Metal manufacture pollutes water with salts of heavy metals, cyanides, thiocyanates, sulfides, hydrogen sulfide and arsenic, making the water unsuitable for drinking. Chemical industry enterprises are responsible for the emission of organic solvents, aldehydes, chlorine, sulfur compounds, phosphorus, mercury. Not to mention agriculture, which in its current state causes great harm to the environment and contaminates water with pesticides and harmful organic compounds.
A great danger poses water pollution with radioactive substances. A number of radionuclides enter the water from the atmosphere or when radioactive waste is dumped into the ocean. Some of them tend to accumulate in bones and other body tissues. Fish can accumulate certain radionuclides: Zn and Fe isotopes, for example, were found in tuna liver.
Obviously, these pollutants affect not only the inhabitants of the aquatic environment with all the animals and birds associated with it; they also have an adverse effect on human health. The number of diseases caused by water pollution is growing, and this is facilitated by the fact that low-quality water comes to the waterworks treatment facilities. A surge in disease occurrence is caused by chemicals dissolved in lakes and rivers. Iron provokes cardiovascular diseases, cadmium destroys the structure of DNA, nickel affects the skin, zinc destroys the kidneys, aluminum paralyzes the central nervous system and immunity, especially in children. The problem of water contamination is one of the most important problems of environmental protection, however, it is a matter of national concern, which is little affected by our personal choice. Water pollution has reached a scale when even moving to another part of the globe we still have to face its consequences.
What kind of water do we drink?
Water treatment technologies help the modern population in many ways. Tap water coming from protected reservoirs and undergoing purification processes is certainly much cleaner and safer than water from most open water sources. However, external waters are becoming more polluted and it is becoming increasingly difficult to obtain sufficiently purified tap water. Meltwater is considered to be the safest, but of course it has to come from clean ice or snow. Some promote meltwater as a means of prolonging life, but putting aside such exaggerations of its capabilities, meltwater certainly helps to get a cleaner water source. In addition, some stress that mineral water, which contains healthy amounts of minerals necessary for our body, should be preferred over water that is chemically pure. In this regard, unpolluted natural water sources are perfect but not accessible to most people. Bottled drinking water as well as home water filters and purifiers remain an optimal choice for most, although with growing environmental pollution even modern water processing technologies cannot offer results that would be truly satisfying.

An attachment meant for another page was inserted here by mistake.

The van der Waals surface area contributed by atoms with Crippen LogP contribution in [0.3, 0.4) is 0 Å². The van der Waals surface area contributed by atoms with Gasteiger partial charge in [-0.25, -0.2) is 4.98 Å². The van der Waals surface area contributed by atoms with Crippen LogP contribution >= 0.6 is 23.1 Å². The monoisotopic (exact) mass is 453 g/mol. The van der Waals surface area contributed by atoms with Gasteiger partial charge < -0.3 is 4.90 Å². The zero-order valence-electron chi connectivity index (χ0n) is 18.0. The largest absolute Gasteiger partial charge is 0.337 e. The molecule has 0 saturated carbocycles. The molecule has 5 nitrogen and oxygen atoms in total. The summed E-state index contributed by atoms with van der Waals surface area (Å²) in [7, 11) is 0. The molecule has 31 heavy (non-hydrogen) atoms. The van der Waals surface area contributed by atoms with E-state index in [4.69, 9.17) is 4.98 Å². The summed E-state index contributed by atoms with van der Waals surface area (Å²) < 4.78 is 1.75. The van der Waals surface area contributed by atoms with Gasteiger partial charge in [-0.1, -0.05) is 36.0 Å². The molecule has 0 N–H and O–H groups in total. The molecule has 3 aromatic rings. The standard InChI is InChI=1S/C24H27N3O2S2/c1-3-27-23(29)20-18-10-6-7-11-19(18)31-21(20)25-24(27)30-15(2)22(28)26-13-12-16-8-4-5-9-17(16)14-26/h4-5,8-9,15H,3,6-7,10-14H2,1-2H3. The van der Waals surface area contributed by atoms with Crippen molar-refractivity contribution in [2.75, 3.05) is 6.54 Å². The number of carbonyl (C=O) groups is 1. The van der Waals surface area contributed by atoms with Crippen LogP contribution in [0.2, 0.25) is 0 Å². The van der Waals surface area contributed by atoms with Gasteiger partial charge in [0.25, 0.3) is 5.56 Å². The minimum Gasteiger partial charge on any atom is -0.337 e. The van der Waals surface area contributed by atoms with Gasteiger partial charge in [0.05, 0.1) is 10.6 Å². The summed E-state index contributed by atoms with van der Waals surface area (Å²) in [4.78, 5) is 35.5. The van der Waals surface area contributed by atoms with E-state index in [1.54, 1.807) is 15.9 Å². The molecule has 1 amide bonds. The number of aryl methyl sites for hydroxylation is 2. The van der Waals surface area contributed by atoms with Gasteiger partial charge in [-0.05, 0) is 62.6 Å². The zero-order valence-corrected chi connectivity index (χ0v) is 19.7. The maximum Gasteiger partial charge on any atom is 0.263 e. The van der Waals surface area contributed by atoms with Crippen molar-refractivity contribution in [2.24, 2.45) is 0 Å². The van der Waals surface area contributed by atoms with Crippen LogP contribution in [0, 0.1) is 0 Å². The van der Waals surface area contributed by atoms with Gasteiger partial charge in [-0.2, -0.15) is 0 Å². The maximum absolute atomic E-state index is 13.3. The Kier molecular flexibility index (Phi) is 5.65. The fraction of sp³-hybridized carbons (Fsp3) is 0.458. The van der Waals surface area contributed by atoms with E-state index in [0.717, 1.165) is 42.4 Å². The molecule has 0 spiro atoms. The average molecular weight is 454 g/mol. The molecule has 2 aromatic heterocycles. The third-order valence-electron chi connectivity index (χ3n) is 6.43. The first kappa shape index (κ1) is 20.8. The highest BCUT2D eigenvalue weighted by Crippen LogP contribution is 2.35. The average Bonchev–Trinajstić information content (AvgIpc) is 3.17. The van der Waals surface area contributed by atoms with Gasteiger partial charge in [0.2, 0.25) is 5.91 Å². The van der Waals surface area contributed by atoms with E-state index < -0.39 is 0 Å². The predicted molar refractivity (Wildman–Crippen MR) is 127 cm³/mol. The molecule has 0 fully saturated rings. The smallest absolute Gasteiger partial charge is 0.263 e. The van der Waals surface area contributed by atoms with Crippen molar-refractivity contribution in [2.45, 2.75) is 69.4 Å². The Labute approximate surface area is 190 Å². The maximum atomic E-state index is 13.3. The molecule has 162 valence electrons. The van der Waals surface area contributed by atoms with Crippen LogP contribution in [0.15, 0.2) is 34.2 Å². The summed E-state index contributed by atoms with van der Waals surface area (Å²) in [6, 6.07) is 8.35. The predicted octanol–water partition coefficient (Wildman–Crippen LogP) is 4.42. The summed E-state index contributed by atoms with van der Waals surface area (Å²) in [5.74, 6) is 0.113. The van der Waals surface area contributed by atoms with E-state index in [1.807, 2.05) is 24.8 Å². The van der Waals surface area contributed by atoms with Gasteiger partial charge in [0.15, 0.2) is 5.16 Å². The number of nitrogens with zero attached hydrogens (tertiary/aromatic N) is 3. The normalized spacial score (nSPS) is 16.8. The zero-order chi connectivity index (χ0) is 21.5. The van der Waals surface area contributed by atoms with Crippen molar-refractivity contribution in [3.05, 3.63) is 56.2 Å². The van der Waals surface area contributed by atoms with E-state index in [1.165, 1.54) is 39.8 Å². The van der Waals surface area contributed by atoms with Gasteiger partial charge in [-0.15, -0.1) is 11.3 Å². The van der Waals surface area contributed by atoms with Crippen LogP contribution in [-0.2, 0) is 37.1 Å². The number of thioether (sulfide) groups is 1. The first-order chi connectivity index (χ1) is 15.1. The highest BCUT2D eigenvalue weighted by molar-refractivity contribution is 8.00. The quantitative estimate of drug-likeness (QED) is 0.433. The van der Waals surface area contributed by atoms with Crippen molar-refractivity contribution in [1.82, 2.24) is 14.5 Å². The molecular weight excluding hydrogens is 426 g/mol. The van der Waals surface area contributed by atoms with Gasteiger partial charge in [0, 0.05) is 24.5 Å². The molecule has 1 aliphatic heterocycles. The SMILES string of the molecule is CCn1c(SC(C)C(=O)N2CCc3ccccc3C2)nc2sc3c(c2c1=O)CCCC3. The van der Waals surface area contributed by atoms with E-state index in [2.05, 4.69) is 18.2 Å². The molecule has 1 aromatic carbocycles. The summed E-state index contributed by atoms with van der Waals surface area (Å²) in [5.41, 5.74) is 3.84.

Treatment and prevention of erectile dysfunction
Since monitoring water quality that we drink daily is a complex task, healthy nutrition, exercise and stress management are the main factors in the prevention of sexual diseases in men. Living in an urban environment, we often have to put up with the deep consequences of water and air pollution, which leave an imprint on our physical and mental health, contributing to sexual dysfunctions. However, as erectile dysfunction is becoming less taboo, more and more men are turning to medicine for solving the problem. During the last 20 years, three drugs were discovered to offer a quick and easy (albeit temporary) elimination of ED symptoms. Available through our online pharmacy, generic versions of Viagra, Levitra and Cialis have shown 80% effectiveness in ED treatment and became affordable alternatives for overpriced brand-name drugs worldwide.